Thanks to a 105-87 win over the
Brooklyn New Jersey Nets on Monday night, the Philadelphia 76ers have clinched a playoff berth for the fourth time in the last five seasons.
At one point the Sixers looked like the favorite to win the Atlantic Division after running out to a 20-9 schedule padded start in the strike-shortened 66 game season. However, the Sixers’ offensive woes and a tougher schedule in the second-half cued a free-fall that saw the Sixers win just 14 out of their next 21 games. The result is likely the eighth-seed in the Eastern Conference playoffs.
Though the Sixers are tied with the New York Knicks with identical 34-30 records with two games remaining, the Knicks hold a tiebreaker over Philadelphia by virtue of their head-to-head wins against the Sixers. The Sixers most likely first-round opponent is the Chicago Bulls, who have played the better part of the second-half of the season without MVP Derrick Rose. The Bulls are 17-6 in the 26 games that Rose has missed this season.
But enough looking ahead, the 2011-2012 Sixers simply played above their heads to start the season before coming (predictably) down to earth. That’s just what happens when you don’t have a player in the top 30 of scoring in the NBA. The league is about scoring and despite the Sixers tremendous defense (2nd in points allowed, 89.2), they simply could never score enough to beat the elite teams like the Chicago’s, Miami’s, Boston’s and even Indiana’s.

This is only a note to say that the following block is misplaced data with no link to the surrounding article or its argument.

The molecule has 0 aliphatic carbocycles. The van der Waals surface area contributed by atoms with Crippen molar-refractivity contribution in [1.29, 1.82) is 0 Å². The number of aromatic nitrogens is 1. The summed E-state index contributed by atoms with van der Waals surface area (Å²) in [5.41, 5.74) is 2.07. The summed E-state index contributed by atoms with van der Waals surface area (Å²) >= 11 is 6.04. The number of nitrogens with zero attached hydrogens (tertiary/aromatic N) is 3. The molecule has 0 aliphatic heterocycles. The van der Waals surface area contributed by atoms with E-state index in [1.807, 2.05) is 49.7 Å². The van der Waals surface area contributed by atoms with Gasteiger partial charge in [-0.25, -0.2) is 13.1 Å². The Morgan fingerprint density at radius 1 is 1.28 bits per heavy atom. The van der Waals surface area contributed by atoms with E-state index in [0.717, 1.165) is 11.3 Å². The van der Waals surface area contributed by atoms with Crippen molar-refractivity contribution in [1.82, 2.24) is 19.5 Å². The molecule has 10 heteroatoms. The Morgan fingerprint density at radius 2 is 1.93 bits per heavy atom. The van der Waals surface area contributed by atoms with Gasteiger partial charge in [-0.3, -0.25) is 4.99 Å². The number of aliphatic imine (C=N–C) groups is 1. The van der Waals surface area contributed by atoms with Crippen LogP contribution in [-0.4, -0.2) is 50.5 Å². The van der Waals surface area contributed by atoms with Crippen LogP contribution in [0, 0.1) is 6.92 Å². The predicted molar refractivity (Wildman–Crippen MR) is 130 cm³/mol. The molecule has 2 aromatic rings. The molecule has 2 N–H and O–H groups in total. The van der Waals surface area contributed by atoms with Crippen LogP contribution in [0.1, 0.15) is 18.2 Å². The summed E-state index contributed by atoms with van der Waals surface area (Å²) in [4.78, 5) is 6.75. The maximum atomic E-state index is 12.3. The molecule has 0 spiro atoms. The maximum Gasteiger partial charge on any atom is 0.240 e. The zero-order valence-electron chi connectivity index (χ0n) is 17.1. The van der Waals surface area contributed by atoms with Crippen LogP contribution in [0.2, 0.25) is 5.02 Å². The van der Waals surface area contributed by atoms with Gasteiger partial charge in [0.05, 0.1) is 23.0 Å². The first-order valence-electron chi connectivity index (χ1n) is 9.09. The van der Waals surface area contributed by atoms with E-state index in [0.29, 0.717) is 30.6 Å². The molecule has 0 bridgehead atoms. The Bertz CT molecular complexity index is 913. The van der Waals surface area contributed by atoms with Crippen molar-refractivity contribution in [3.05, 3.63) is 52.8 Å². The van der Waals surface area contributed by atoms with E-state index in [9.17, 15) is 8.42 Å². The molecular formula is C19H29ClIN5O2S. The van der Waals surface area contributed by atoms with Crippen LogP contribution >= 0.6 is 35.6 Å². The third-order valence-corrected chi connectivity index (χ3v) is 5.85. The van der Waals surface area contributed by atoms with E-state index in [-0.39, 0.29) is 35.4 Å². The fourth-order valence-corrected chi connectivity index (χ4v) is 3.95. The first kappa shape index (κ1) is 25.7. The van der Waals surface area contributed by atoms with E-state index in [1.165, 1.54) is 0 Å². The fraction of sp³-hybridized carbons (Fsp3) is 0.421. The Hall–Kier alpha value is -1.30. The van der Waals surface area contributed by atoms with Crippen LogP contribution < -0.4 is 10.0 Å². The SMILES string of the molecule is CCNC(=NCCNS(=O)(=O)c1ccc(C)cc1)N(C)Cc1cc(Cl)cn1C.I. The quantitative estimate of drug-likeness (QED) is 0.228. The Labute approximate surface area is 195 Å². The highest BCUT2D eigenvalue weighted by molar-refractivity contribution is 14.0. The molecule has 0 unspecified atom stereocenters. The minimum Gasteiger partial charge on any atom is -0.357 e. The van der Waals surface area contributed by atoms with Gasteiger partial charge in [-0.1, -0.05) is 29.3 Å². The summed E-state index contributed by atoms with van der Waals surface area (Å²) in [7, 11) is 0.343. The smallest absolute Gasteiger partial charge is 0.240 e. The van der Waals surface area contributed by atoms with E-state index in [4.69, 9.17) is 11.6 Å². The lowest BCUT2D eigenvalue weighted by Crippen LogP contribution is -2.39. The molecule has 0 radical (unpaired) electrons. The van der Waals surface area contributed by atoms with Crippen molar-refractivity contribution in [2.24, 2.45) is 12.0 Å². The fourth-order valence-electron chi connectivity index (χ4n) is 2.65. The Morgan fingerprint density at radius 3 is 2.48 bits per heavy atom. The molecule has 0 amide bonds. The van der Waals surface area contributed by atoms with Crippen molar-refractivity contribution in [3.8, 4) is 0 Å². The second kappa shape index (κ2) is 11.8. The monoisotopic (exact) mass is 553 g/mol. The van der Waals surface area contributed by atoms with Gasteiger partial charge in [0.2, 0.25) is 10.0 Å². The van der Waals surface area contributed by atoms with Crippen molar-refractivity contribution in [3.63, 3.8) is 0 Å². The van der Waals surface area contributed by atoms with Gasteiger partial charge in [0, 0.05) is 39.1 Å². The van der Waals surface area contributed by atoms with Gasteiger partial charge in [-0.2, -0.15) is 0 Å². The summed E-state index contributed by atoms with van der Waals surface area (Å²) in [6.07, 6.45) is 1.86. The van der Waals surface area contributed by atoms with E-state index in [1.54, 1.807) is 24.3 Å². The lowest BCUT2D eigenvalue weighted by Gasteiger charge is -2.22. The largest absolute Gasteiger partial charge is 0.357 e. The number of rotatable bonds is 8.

The lack of a true “superstar” is hard to ignore on a team that has all the other ingredients to be a championship contender. The black hole the Sixers have at shooting guard is a glaring weakness on the offensive side of the ball, where Evan Turner currently resides. Turner isn’t a bad player, in fact, he’s quite good and improving. But that said, he’s not an NBA two-guard. He doesn’t have a pure jumpshot and struggles to create his own shot. But he’s the best option the Sixers have right now, if you don’t count the one-trick pony that is Jodie Meeks’ three-point shooting.
Just imagine for a second, Kobe Bryant wearing No. 24 (dreamworld) and starting in a Sixers lineup with Jrue Holiday, Andre Iguodala, Elton Brand and Spencer Hawes. Would that team contend in the East for real? I think absolutley. Kobe would allow Iguodala to become a second or third option and would allow Holiday to purely distribute the ball rather than having to score all the time. While Bryant is an extreme (and unreal) option, a guy like New Orleans’ Eric Gordon would create alot of the same options for the Sixers (Gordon is a restricted free-agent in the off-season).
While the Sixers will be making the postseason for the fourth time in five years, they’ve failed to make it out of the first round in any of those appearances. The last time the Sixers advanced past the first-round was in 2002-2003, when Larry Brown and Allen Iverson were still around.
Both the Bulls and Miami Heat are good basketball teams who should easily dispatch of the offensively challenged Sixers, but anything can happen in the playoffs. If the Sixers play suffocating defense like they know how, and get efficient offense from Jrue Holiday, Andre Iguodala and Co., they could catch one of the east’s powers sleeping in the first round.